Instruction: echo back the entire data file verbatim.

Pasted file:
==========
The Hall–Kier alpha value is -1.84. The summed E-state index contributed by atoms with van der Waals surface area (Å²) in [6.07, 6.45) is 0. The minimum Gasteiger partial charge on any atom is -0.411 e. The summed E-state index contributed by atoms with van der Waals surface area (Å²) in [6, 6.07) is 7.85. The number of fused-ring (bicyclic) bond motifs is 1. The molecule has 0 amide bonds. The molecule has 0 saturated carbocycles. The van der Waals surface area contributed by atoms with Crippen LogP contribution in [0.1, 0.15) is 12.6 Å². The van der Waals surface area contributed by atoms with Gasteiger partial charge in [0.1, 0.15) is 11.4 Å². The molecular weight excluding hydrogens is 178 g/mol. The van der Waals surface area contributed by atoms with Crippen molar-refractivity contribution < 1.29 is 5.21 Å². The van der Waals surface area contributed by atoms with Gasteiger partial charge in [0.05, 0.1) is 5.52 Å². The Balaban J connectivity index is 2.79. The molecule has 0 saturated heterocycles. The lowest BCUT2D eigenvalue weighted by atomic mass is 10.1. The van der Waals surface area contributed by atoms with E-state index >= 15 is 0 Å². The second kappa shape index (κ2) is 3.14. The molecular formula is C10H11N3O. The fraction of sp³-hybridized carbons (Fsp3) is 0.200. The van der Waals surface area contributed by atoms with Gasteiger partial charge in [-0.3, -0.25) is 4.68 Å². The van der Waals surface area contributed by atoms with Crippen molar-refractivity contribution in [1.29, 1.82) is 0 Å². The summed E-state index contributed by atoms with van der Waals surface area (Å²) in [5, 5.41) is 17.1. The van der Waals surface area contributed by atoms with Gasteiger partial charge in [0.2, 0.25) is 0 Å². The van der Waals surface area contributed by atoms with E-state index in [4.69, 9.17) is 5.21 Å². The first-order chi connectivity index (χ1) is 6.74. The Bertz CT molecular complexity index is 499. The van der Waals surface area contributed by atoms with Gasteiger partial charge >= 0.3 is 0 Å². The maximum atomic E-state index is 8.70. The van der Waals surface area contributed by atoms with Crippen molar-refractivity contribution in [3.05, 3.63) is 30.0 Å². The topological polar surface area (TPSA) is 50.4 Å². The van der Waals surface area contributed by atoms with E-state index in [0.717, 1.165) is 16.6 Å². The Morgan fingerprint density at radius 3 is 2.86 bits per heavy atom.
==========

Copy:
The Hall–Kier alpha value is -1.84. The summed E-state index contributed by atoms with van der Waals surface area (Å²) in [6.07, 6.45) is 0. The minimum Gasteiger partial charge on any atom is -0.411 e. The summed E-state index contributed by atoms with van der Waals surface area (Å²) in [6, 6.07) is 7.85. The number of fused-ring (bicyclic) bond motifs is 1. The molecule has 0 amide bonds. The molecule has 0 saturated carbocycles. The van der Waals surface area contributed by atoms with Crippen LogP contribution in [0.1, 0.15) is 12.6 Å². The van der Waals surface area contributed by atoms with Gasteiger partial charge in [0.1, 0.15) is 11.4 Å². The molecular weight excluding hydrogens is 178 g/mol. The van der Waals surface area contributed by atoms with Crippen molar-refractivity contribution < 1.29 is 5.21 Å². The van der Waals surface area contributed by atoms with Gasteiger partial charge in [0.05, 0.1) is 5.52 Å². The Balaban J connectivity index is 2.79. The molecule has 0 saturated heterocycles. The lowest BCUT2D eigenvalue weighted by atomic mass is 10.1. The van der Waals surface area contributed by atoms with E-state index >= 15 is 0 Å². The second kappa shape index (κ2) is 3.14. The molecular formula is C10H11N3O. The fraction of sp³-hybridized carbons (Fsp3) is 0.200. The van der Waals surface area contributed by atoms with Gasteiger partial charge in [-0.3, -0.25) is 4.68 Å². The van der Waals surface area contributed by atoms with Crippen molar-refractivity contribution in [1.29, 1.82) is 0 Å². The summed E-state index contributed by atoms with van der Waals surface area (Å²) in [5, 5.41) is 17.1. The van der Waals surface area contributed by atoms with Gasteiger partial charge in [0.2, 0.25) is 0 Å². The van der Waals surface area contributed by atoms with E-state index in [4.69, 9.17) is 5.21 Å². The first-order chi connectivity index (χ1) is 6.74. The Bertz CT molecular complexity index is 499. The van der Waals surface area contributed by atoms with Gasteiger partial charge >= 0.3 is 0 Å². The maximum atomic E-state index is 8.70. The van der Waals surface area contributed by atoms with Crippen molar-refractivity contribution in [3.05, 3.63) is 30.0 Å². The topological polar surface area (TPSA) is 50.4 Å². The van der Waals surface area contributed by atoms with E-state index in [0.717, 1.165) is 16.6 Å². The Morgan fingerprint density at radius 3 is 2.86 bits per heavy atom.